Grape growers in the Salinas Valley are not yet feeling the pain of the rest of the state when it comes to water.
”We have an abundance of underground storage in the Valley and have no immediate concerns of not being able to irrigate,” says Jason Smith, general manager of Paraiso Vineyards, Soledad, Calif. “Our concern with the drought is actual rainfall. Although drip irrigation is great for saving water in a drought situation, it is not good for driving salts out of the root zone. We are at about half of our annual rainfall total which is currently about 5 to 6 inches. We have been irrigating before and during storms to help fill the soil profile so that when a good rain does come we are able to drive water and salts through the top 3 feet where a lot of the roots are.”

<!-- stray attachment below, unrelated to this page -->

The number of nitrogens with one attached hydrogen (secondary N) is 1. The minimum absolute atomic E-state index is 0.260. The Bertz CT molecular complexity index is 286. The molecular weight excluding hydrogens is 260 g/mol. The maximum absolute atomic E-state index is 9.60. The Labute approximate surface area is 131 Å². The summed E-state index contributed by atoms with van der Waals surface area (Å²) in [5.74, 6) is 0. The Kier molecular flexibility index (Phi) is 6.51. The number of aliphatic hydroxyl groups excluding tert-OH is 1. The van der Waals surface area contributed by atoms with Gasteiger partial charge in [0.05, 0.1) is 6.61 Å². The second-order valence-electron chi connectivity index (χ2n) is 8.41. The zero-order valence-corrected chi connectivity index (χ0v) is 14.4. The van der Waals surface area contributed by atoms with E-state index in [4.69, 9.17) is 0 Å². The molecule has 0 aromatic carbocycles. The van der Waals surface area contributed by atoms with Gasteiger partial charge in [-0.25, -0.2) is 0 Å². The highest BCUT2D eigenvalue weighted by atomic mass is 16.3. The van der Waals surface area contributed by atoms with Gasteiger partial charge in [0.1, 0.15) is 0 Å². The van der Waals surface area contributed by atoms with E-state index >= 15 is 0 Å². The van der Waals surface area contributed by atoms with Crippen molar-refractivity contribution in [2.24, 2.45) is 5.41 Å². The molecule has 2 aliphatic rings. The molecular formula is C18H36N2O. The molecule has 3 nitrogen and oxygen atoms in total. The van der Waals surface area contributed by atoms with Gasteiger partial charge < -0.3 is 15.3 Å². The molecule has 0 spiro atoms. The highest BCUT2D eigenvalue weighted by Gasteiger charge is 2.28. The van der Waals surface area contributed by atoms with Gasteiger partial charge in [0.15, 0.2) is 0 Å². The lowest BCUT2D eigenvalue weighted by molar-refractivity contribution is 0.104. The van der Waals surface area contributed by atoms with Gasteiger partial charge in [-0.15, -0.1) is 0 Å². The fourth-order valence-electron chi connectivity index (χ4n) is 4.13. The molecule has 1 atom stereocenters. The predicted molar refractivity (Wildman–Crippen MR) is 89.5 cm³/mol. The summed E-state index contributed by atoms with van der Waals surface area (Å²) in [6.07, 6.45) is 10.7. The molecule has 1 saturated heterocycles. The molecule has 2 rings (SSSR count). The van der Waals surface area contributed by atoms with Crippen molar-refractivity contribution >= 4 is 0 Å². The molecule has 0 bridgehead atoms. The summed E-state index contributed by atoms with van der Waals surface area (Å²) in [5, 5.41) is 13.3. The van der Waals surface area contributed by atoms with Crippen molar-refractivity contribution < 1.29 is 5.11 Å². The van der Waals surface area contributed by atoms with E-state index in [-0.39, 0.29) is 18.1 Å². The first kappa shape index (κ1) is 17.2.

Mark Battany, San Luis Obispo UC Cooperative Extension farm advisor will host a vineyard salinity conference March 10, in Templeton, Calif., to address issues on the Central Coast.
“We are lucky to be where we are and can have that as a management tool,” Smith says. “Of course a prolonged drought would definitely start to see our water tables drop in our existing wells. But at this point we have not seen that happen to any significant level.”